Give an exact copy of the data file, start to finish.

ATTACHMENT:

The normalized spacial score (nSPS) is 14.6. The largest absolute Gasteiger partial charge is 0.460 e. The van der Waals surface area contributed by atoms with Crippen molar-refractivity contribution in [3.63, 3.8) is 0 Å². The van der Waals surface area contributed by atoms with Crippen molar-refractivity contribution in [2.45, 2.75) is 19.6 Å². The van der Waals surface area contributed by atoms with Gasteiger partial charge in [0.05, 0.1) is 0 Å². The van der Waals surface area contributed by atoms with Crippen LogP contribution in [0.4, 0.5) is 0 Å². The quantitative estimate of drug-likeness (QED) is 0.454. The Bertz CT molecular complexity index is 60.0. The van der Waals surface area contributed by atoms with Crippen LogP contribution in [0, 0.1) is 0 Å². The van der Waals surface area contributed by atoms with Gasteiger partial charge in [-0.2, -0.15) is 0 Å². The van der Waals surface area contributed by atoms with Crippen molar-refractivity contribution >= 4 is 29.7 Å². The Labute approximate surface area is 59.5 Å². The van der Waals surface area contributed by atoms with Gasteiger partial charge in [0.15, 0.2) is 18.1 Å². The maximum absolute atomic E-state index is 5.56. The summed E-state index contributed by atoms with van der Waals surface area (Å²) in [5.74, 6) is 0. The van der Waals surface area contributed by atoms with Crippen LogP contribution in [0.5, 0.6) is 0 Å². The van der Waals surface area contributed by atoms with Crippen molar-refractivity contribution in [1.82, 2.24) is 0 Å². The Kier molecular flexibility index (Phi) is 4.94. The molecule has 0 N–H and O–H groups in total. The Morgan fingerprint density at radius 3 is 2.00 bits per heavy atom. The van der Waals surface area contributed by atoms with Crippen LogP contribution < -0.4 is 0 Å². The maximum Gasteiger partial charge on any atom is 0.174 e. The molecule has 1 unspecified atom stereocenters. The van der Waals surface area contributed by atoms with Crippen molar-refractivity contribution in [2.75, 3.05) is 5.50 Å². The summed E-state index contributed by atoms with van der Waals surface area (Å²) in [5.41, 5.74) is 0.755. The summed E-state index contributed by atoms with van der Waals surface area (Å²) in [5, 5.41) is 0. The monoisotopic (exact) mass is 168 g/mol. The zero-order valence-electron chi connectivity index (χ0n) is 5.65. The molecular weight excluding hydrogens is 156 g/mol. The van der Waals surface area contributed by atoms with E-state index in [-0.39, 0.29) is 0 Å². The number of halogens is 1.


The normalized spacial score (nSPS) is 14.6. The largest absolute Gasteiger partial charge is 0.460 e. The van der Waals surface area contributed by atoms with Crippen molar-refractivity contribution in [3.63, 3.8) is 0 Å². The van der Waals surface area contributed by atoms with Crippen molar-refractivity contribution in [2.45, 2.75) is 19.6 Å². The van der Waals surface area contributed by atoms with Gasteiger partial charge in [0.05, 0.1) is 0 Å². The van der Waals surface area contributed by atoms with Crippen LogP contribution in [0.4, 0.5) is 0 Å². The quantitative estimate of drug-likeness (QED) is 0.454. The Bertz CT molecular complexity index is 60.0. The van der Waals surface area contributed by atoms with Crippen LogP contribution in [0, 0.1) is 0 Å². The van der Waals surface area contributed by atoms with Gasteiger partial charge in [-0.2, -0.15) is 0 Å². The van der Waals surface area contributed by atoms with Crippen molar-refractivity contribution >= 4 is 29.7 Å². The Labute approximate surface area is 59.5 Å². The van der Waals surface area contributed by atoms with Gasteiger partial charge in [0.15, 0.2) is 18.1 Å². The maximum absolute atomic E-state index is 5.56. The summed E-state index contributed by atoms with van der Waals surface area (Å²) in [5.74, 6) is 0. The van der Waals surface area contributed by atoms with Crippen LogP contribution in [0.5, 0.6) is 0 Å². The van der Waals surface area contributed by atoms with Crippen molar-refractivity contribution in [1.82, 2.24) is 0 Å². The Kier molecular flexibility index (Phi) is 4.94. The molecule has 0 N–H and O–H groups in total. The Morgan fingerprint density at radius 3 is 2.00 bits per heavy atom. The van der Waals surface area contributed by atoms with Crippen LogP contribution < -0.4 is 0 Å². The maximum Gasteiger partial charge on any atom is 0.174 e. The molecule has 1 unspecified atom stereocenters. The van der Waals surface area contributed by atoms with Crippen molar-refractivity contribution in [2.75, 3.05) is 5.50 Å². The summed E-state index contributed by atoms with van der Waals surface area (Å²) in [5.41, 5.74) is 0.755. The summed E-state index contributed by atoms with van der Waals surface area (Å²) in [5, 5.41) is 0. The monoisotopic (exact) mass is 168 g/mol. The zero-order valence-electron chi connectivity index (χ0n) is 5.65. The molecular weight excluding hydrogens is 156 g/mol. The van der Waals surface area contributed by atoms with E-state index in [-0.39, 0.29) is 0 Å². The number of halogens is 1.